Pasarét

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Pasarét (German: Sauwiesen) is a neighbourhood on the Buda side of Budapest.

BP-Umgebung-1905x.jpg

On the maps edited around the beginning of the nineteenth century it was called Sauwiesen (Pig-meadow) and also as Schmalzbergel (Fat-hill). (In city people spoke German as well, it was the countryside that preserved the Hungarian language). On earlier army maps simply as Ried (meadow). The Serbs (rácok) living under the castle-district also called this place pasa (meadow in Serbian Latin: paša. Serbian Cyrillic: паша). In 1847 Gábor Döbrentei connected the Serbian name with the Hungarian word for meadow (rét) to form the present name of this part of Buda.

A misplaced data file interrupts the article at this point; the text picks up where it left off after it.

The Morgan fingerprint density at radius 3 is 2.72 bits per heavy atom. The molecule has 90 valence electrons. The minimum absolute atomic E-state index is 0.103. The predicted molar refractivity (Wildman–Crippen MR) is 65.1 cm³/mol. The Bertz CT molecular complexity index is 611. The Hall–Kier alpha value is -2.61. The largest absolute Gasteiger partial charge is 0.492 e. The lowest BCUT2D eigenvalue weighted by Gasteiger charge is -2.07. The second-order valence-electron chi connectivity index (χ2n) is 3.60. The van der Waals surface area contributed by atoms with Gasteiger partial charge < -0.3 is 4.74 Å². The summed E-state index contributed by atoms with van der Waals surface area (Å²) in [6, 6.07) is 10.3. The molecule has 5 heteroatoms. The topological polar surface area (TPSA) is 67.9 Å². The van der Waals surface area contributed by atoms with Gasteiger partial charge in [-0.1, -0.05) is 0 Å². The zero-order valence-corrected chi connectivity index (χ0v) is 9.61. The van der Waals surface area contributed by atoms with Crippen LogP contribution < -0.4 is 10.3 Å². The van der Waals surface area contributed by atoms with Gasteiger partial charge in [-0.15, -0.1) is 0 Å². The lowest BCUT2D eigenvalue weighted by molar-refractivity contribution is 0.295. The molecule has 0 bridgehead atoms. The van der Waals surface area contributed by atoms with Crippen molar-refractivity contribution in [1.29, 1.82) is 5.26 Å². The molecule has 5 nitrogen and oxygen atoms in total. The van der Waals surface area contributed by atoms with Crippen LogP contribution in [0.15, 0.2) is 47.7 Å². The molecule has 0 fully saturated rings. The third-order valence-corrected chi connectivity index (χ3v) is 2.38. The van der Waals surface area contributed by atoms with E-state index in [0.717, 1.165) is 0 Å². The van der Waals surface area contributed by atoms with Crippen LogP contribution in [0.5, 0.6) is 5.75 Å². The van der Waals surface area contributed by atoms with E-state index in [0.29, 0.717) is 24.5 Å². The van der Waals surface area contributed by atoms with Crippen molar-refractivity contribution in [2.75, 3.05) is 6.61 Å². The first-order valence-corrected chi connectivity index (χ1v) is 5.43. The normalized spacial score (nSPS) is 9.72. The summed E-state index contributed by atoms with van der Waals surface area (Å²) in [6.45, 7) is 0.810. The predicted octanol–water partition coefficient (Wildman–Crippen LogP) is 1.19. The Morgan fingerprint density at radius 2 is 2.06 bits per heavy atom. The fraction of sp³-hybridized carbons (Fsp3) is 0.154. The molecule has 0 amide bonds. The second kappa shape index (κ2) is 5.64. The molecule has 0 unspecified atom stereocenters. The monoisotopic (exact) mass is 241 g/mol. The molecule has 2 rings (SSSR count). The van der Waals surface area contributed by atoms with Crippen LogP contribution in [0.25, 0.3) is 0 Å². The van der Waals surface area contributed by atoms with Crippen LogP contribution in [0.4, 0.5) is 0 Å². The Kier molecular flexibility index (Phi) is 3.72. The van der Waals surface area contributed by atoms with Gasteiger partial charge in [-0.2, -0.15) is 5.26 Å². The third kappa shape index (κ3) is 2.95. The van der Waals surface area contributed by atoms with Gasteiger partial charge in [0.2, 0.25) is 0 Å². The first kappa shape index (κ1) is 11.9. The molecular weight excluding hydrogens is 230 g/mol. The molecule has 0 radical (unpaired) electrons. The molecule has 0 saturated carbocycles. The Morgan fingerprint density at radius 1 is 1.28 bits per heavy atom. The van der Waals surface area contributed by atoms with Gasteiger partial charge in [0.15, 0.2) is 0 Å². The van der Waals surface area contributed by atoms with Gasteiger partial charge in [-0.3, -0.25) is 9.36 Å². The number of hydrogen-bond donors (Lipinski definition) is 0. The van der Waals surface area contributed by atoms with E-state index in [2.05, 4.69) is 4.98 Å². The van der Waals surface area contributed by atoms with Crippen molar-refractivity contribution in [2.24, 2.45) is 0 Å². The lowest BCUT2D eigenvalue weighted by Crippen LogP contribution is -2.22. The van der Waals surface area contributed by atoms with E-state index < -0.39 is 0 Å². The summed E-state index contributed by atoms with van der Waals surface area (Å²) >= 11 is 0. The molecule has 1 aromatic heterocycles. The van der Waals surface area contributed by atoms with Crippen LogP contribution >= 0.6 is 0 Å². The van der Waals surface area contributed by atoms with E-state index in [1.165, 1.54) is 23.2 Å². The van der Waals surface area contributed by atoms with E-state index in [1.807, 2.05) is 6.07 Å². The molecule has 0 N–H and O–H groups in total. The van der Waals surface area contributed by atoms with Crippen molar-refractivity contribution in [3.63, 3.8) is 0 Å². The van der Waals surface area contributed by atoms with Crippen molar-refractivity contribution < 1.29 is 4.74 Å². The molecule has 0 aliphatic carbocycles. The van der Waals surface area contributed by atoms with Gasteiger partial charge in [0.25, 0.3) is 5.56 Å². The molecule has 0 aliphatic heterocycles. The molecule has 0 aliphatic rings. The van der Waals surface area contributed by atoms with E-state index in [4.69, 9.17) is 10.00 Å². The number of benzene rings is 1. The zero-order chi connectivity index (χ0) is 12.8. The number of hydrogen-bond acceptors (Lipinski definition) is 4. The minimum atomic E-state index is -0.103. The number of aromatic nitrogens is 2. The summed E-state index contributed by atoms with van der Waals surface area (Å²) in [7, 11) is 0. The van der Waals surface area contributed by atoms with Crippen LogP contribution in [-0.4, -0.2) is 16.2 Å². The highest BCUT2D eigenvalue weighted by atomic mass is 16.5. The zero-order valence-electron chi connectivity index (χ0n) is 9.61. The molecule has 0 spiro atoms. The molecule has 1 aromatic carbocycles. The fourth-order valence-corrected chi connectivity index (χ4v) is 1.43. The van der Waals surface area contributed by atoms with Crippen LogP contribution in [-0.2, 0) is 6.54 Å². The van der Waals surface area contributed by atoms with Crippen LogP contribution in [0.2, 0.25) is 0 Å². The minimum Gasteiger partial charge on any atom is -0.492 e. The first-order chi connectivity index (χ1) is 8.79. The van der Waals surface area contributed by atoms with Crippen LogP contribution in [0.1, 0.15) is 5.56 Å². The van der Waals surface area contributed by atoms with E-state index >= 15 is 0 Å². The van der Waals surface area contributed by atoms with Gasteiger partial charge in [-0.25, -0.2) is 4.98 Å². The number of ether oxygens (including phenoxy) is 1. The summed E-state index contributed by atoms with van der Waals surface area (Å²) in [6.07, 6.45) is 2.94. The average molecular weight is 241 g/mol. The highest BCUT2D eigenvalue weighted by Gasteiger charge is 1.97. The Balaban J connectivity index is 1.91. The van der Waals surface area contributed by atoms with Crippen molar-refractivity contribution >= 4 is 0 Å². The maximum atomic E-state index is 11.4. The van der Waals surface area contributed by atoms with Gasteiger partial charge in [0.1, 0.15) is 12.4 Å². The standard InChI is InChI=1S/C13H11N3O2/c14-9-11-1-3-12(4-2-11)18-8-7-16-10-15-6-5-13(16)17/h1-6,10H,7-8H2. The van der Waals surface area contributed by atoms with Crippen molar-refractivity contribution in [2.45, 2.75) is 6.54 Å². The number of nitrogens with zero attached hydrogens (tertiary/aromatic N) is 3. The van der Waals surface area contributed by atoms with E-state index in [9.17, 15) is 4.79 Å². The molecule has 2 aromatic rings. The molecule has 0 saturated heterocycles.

The first vehicle of the Budapest Cog-wheel Railway ran from 4 p.m. on June 24, 1874, and regular traffic began on the following day.

The clay-mines which made possible to build up the road in Pasarét in the 1880s were on the place of the now Vasas Sporttelep (Sport Stadion).

The huge Ludovika Engineer Academy was built up in 1895 vis-á-vis the than woody excursionspot with famous restaurant-gardens "Szép Ilona". After creating an association for settling down became the Pasarét the villa-quartier in the beginning of the twentieth century and the area has been fully built-up between the two world wars. Great artists and scientists settled here, among others Béla Bartók (composer), Ernö Dohnányi (composer), Imre Nagy (politician), István Örkény (writer), and Antal Szerb (writer).

Bauhaus in Budapest[edit]

In the 1930s several houses and a whole street were built in Bauhaus style. Its bus-station and church built in 1933-34 are one of its most momentous building-composition.

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Coordinates: 47°31′02″N 19°00′15″E / 47.51722°N 19.00417°E / 47.51722; 19.00417